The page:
Rawalpindi - Druggists and chemists on Monday observed shutter down strike against The Punjab Drugs (Amendment) Bill 2017.

The protesters also set up a camp at Bohr Bazaar, hub of wholesale drug stores in the city. The strike was observed on the call of Pharma Trade Joint Action Committee, based in Lahore.

The strike created problems for patients in the hospitals as many operations were postponed due to non-availability of medicines. Similarly, the general public could also be witnessed running here and there in search of medicines across the city. Patients from allied hospitals, Benazir Bhutto Hospital, District Headquarters Hospital and Holy Family Hospital, as well as the Combined Military Hospital (CMH) and the Military Hospital (MH) faced hardships in getting medicines.

“Punjab government is bent on economic murder of druggists and chemists by introducing the bill in the provincial assembly,” said Dr Zakriya Qureshi while talking to The Nation at the protest camp at Bohr Bazaar.

He said that representatives of associations of druggists and chemists had held talks with provincial ministers Rana Sana Ullah, Imran Nazir, Khawaja Salman Rafique and Mujtaba Shuja-ur-Rehman who had promised for arranging a meeting between their representatives and CM Punjab Mian Shehbaz Sharif to sort out the matter.

“Now none of the ministers is responding to our representatives, which shows that they are not serious in resolving the problems being faced by the chemists, druggists and pharmaceutical manufactures,” he said. He said that they were observing shutter down strike for one day but would come on roads and expand their protest if the Punjab government remained silent over the issue.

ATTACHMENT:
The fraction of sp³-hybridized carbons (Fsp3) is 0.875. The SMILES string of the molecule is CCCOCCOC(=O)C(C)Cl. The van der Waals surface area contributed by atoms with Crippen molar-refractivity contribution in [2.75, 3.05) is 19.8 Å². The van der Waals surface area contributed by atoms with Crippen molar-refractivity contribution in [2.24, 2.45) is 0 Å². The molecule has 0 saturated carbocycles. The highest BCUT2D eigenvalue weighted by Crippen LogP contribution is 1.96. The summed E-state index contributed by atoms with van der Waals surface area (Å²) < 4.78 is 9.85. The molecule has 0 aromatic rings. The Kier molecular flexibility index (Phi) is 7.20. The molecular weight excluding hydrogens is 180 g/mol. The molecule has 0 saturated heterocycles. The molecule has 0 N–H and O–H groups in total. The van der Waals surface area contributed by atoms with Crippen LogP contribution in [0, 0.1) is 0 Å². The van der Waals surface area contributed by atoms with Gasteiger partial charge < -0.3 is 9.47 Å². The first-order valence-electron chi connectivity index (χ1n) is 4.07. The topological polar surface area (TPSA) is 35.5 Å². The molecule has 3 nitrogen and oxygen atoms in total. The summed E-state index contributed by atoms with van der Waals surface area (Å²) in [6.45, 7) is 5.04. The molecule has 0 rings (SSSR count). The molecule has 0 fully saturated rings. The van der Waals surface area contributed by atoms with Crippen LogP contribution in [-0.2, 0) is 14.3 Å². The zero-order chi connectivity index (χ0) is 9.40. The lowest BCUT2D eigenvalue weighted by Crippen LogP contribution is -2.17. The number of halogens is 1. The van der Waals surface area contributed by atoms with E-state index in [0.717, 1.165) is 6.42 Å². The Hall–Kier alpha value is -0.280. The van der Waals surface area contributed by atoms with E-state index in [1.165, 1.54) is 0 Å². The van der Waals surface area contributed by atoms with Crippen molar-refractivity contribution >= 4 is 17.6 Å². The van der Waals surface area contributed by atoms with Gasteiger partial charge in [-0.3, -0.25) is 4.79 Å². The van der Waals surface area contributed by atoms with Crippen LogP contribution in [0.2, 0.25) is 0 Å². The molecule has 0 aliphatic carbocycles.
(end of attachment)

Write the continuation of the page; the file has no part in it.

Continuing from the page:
“We will chalk out our next course of action in a day or two,” said Dr Zakriya, who is media manager of the Pharma Trade Joint Action Committee.

He said that their protest would continue against cancellation of drug sales’ licenses, ban on issuance of new drug sales’ licences, imposition of Schedule G over medical stores, wholesale dealers and distributors as well as abolition of dispenser drug sales’ licenses under The Punjab Drugs (Amendment) Bill 2017.

He said that the suspension of dispenser and self-qualified sales’ licenses would result in economic murder of tens of thousands of people associated with this business in Punjab. Similarly, he alleged that the imposition of Schedule G would shrink the business to some specific families in Punjab.

“We also reject approval of the bill by the provincial cabinet,” he said, stressing the government to avoid ruining their businesses by passing such black laws. Otherwise, he warned that the chemists, druggists and pharmaceutical manufacturers would take to the streets to protest against the Punjab government.

The people had to face severe difficulties in purchasing medicines. “I am worried because of closure of medical stores as I need to purchase medicines for my ailing mother,” said Ahmed Zia. He said that he had travelled from Saddar to Faizabad in search of medicines but in vein as medical stores and pharmacies were closed everywhere. “CM and his cabinet should sit together with pharmacists to find out suitable solution of problems,” he said.

Asifa Bibi, a House wife, said that she visited a doctor in a private clinic for examining her throat. “The doctor advised me some medicines but all the medical stores are closed,” she added.